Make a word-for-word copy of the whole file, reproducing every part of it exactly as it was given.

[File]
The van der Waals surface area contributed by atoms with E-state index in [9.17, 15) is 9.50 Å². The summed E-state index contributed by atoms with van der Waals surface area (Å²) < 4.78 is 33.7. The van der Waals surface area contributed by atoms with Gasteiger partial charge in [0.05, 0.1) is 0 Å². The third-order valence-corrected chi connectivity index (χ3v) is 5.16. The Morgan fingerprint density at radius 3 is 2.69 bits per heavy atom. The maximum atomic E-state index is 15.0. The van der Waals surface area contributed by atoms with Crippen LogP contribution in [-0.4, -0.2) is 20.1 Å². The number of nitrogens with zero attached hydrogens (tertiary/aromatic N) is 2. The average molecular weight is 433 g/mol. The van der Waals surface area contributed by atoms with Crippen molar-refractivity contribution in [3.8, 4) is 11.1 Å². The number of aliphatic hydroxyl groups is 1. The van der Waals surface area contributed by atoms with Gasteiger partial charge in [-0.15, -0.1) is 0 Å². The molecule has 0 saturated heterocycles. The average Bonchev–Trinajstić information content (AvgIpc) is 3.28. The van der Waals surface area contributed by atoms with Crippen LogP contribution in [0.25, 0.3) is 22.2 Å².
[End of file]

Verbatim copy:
The van der Waals surface area contributed by atoms with E-state index in [9.17, 15) is 9.50 Å². The summed E-state index contributed by atoms with van der Waals surface area (Å²) < 4.78 is 33.7. The van der Waals surface area contributed by atoms with Gasteiger partial charge in [0.05, 0.1) is 0 Å². The third-order valence-corrected chi connectivity index (χ3v) is 5.16. The Morgan fingerprint density at radius 3 is 2.69 bits per heavy atom. The maximum atomic E-state index is 15.0. The van der Waals surface area contributed by atoms with Crippen LogP contribution in [-0.4, -0.2) is 20.1 Å². The number of nitrogens with zero attached hydrogens (tertiary/aromatic N) is 2. The average molecular weight is 433 g/mol. The van der Waals surface area contributed by atoms with Crippen molar-refractivity contribution in [3.8, 4) is 11.1 Å². The number of aliphatic hydroxyl groups is 1. The van der Waals surface area contributed by atoms with Gasteiger partial charge in [-0.15, -0.1) is 0 Å². The molecule has 0 saturated heterocycles. The average Bonchev–Trinajstić information content (AvgIpc) is 3.28. The van der Waals surface area contributed by atoms with Crippen LogP contribution in [0.25, 0.3) is 22.2 Å².